Number of People Requiring Humanitarian Aid in North-East Nigeria Highest in Five Years
The number of people requiring humanitarian assistance in northeast Nigeria is currently at its highest since a joint humanitarian response was established in the region five years ago.
The United Nations Office for the Coordination of Humanitarian Affairs (UNOCHA) will hold a briefing on Thursday 13th August on the deteriorating humanitarian situation in conflict-affected Nigerian states.
According to the UN, there are 10.6 million people in Borno, Yobe and Adamawa in urgent need of assistance to overcome malnutrition, food, insecurity, violent attacks, disease and floods, which has increased exponentially with the threat posed by the COVID-19 pandemic.
Those slated to attend the briefing include Mr Edward Kallon, United Nations Resident Representative and Humanitarian Coordinator in Nigeria, the Minister of Humanitarian Affairs, Disaster Management, and Social Development, Hajiya Sadiya Umar Farouq, the Governor of Borno state, Prof. Babagana Umara Zulum and the head of the United Kingdom’s Department for International Development (DFID), Mr Chris Pycroft.
The Country Representative, United Nations’ Children Fund (UNICEF) Mr Peter Hawkins, Country Representative, World Food Programme (WFP) Mr Paul Howe, Country Director, Christian Aid, Mr Charles Uzie and the Chairman of the Network of Civil Society Organisations Borno (NESCOB), Ambassador Ahmed Shehu are also expected to take part in the briefing.
The report highlighted the urgent need for a decongestion of IDP camps to control the spread of the virus and highlighted the increase of gender-based violence due to the government’s school closure.
“In an area where famine was averted only a few years ago and where millions are still struggling day by day to find their next meal, food insecurity has been gradually worsening.
“Despite tremendous efforts by the humanitarian community, bringing food assistance to over 2.5 million people, violent attacks continue to prevent people from reaching their farmlands and rebuilding sustainable livelihoods.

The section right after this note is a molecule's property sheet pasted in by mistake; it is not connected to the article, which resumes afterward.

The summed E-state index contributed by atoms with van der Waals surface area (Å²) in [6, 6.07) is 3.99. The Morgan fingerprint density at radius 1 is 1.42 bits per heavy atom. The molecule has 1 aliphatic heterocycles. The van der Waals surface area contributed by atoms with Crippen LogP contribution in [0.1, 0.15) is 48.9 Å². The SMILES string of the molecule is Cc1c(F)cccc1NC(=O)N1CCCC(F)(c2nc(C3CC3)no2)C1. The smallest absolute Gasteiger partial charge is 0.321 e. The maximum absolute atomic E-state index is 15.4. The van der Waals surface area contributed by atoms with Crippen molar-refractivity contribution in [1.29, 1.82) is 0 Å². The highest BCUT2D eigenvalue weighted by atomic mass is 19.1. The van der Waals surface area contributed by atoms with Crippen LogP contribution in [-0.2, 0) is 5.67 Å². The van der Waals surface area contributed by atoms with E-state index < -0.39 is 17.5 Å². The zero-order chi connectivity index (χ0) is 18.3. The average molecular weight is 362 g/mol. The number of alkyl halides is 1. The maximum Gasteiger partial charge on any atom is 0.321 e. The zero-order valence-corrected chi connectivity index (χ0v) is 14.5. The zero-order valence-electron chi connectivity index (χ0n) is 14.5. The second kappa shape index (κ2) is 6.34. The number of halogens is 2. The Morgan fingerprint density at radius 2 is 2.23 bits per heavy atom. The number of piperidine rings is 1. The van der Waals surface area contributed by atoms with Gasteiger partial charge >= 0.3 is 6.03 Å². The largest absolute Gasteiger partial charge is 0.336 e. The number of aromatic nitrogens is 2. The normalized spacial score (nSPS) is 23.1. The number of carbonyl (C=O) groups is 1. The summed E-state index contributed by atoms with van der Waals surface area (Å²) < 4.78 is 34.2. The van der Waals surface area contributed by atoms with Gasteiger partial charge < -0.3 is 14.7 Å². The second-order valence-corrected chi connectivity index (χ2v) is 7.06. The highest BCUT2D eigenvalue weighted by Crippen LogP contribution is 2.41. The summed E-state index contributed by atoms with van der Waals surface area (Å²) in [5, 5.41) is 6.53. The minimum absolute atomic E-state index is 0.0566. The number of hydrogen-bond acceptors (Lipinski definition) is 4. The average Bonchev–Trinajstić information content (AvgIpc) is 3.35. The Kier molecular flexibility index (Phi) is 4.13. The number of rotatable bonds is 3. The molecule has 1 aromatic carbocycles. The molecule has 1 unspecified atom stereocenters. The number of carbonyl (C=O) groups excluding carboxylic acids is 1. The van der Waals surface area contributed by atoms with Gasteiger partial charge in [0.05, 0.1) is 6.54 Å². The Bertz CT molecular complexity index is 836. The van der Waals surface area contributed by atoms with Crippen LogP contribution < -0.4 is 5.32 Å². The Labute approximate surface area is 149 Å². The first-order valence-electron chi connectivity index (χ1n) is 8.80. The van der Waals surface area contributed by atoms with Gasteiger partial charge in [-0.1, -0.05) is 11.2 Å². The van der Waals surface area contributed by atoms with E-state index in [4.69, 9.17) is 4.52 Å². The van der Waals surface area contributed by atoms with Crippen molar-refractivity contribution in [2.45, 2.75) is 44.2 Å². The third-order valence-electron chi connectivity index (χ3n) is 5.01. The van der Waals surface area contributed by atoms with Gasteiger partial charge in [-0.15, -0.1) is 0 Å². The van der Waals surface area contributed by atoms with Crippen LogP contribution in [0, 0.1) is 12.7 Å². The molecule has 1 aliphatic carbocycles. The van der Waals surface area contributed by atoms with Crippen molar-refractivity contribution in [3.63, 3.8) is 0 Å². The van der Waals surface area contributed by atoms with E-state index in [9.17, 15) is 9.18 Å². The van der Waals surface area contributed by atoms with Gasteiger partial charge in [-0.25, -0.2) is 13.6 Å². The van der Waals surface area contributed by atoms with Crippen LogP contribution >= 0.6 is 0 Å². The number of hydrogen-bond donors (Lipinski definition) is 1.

“The steep rise in prices and COVID-19 related movement restrictions have caused insufferable shocks,” the report said.
It also indicated a substantial increase in individuals at risk of becoming malnourished, with an estimated 4.3 million people facing an immediate food insecurity crisis.
“Without immediate support, one out of five malnourished children could die without treatment,” the report read.
“Increased food insecurity will lead to higher levels of malnutrition in areas where moderate malnutrition levels remain above the emergency threshold.”
In 2019, humanitarian organisations reached 5.2 million people in the northeastern region struck by the insurgency. This year, despite the challenges posed by the pandemic, 2.6 million people in need have benefitted from humanitarian aid.
The United Nations alongside other NGOs have collectively appealed a sum of $1.08 billion, amounting to less than twelve dollars a month for 7.8 million people requiring such assistance, with $246 million budgeted explicitly towards COVID-19 relief. A third of this amount had been received by the end of the first half of the year.
“The humanitarian community is deeply concerned about the impact of COVID-19 on fragile areas and vulnerable populations, particularly for the 1.9 million of internally displaced people living in host communities whose resources are already stretched or overcrowded camps and camp-like settings,” the report stated.
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